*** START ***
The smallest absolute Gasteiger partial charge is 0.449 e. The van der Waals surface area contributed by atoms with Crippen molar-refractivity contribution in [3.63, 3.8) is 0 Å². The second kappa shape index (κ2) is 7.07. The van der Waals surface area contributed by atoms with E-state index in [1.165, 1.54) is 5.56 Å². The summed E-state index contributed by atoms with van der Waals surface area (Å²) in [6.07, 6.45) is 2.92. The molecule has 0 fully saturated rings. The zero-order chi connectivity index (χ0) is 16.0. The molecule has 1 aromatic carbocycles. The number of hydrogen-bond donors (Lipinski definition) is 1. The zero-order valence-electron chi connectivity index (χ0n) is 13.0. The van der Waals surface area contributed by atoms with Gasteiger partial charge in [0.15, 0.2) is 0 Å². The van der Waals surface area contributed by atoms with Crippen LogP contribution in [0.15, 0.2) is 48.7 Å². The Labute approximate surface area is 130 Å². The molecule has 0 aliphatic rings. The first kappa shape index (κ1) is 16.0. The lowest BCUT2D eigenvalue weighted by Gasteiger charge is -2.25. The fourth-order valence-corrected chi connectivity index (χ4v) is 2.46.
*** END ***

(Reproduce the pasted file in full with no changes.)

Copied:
The smallest absolute Gasteiger partial charge is 0.449 e. The van der Waals surface area contributed by atoms with Crippen molar-refractivity contribution in [3.63, 3.8) is 0 Å². The second kappa shape index (κ2) is 7.07. The van der Waals surface area contributed by atoms with E-state index in [1.165, 1.54) is 5.56 Å². The summed E-state index contributed by atoms with van der Waals surface area (Å²) in [6.07, 6.45) is 2.92. The molecule has 0 fully saturated rings. The zero-order chi connectivity index (χ0) is 16.0. The molecule has 1 aromatic carbocycles. The number of hydrogen-bond donors (Lipinski definition) is 1. The zero-order valence-electron chi connectivity index (χ0n) is 13.0. The van der Waals surface area contributed by atoms with Gasteiger partial charge in [0.15, 0.2) is 0 Å². The van der Waals surface area contributed by atoms with Crippen LogP contribution in [0.15, 0.2) is 48.7 Å². The Labute approximate surface area is 130 Å². The molecule has 0 aliphatic rings. The first kappa shape index (κ1) is 16.0. The lowest BCUT2D eigenvalue weighted by Gasteiger charge is -2.25. The fourth-order valence-corrected chi connectivity index (χ4v) is 2.46.